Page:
Remaining states have own regulations for drone flying. Some major states rules and regulations are as under:

3.2.1 Arkansas

As per Act 293, the use of drones to commit video voyeurism is prohibited. Class B misdemeanor; Class A misdemeanor if images were distributed or transmitted to another party, or posted to the Internet.

Act 1019: Prohibits the use of drones for surveillance and/or the gathering of information on “critical infrastructure” (oil refinery, chemical manufacturing facility, power plant, etc.) without written consent.

3.2.2 California

As per Civil Code Section 1708.8, it is prohibited the use of drones to capture video or a sound recording of another person without their consent (invasion of privacy). Violators are liable for up to three times the amount of damages related to the violation, and a civil fine of between $5,000 and $50,000.

3.2.3 Florida

As per Criminal Code Section 934.50 of Florida, Drones may not be used for surveillance in order to maintain privacy; this includes law enforcement. However, the police may use drones with a valid search warrant. Violators may be ordered to pay legal fees and compensatory damages; victims may seek injunctive relief.

3.2.4 Hawaii

Act 208 of Hawaii, it is required to establish a drone test site advisory board and creates the position of a chief operating officer to oversee the test site.

3.2.5 Michigan

As per Laws Section 324.40112: it is Prohibited the use of drones to harass or interfere with a hunter (charged as a misdemeanor; up to 93 days incarceration and/or up-to $1,000 fine per offense).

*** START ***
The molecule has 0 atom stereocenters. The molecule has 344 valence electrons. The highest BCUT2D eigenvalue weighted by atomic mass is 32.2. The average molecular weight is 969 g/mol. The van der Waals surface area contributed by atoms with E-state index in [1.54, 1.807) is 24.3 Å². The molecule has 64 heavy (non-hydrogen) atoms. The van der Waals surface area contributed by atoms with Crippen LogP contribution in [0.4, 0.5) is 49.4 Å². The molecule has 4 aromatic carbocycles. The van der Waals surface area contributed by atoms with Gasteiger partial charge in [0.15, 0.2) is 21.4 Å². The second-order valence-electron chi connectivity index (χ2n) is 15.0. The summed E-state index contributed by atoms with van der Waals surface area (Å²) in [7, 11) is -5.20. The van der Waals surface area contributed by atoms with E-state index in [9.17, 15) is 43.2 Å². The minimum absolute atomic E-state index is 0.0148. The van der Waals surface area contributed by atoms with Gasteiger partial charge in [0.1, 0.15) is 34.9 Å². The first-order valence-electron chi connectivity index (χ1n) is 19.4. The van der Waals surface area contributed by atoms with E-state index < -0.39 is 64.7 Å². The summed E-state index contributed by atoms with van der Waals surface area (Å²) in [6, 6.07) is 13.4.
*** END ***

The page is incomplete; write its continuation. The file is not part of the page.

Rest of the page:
As per Laws Section 324.40111c: it is Prohibited the use of drones to take game or fish (i.e., locating, hunting, catching, or trapping animals).

3.2.6 North Carolina

Section 7.16(e) of S.L. 2013-360: Gives the state’s Chief Information Officer authority to approve (or disapprove) the operation of drones by state agencies, requires a test for the operation of drones.

4. FAA Regulations for Drone Near Airports

FAA induced two new rules that are particularly interesting and important:

  • First, recreational drone keepers are forbidden to fly in any sort of controlled airspace.
  • Second, if anyone wanted to fly in controlled airspace, he/she had to notify the air traffic authority of where you intended to fly in order to confirm there would be no other craft in the sky at the time.
  • The FAA introduced LAANC ( Low Altitude Authorization and Notification Capability) system. This system provides the right of entry to controlled airspace through near real-time processing of airspace authorizations below approved altitudes.

5. Drone Registrations

Drone registration is mandatory when you fly a drone in the US. So, check what kind of a drone flyer you are. As per FAA requirement:

  • Register the drone under Part 107 whenever you fly.
  • The label registration number on your drone before fly dive.
  • List item

    Proper registration requires the following documents:

    • Email address
    • Make and model of your unmanned aircraft
    • Credit or debit card
    • Mailing address and Physical address

    6. Recreational Drone Registration

    • You should register as a “modeler”, If you are flying for hobby or recreation
    • Label your aircraft with your registration number

    In order to register, you should be:

    • 13 years or older age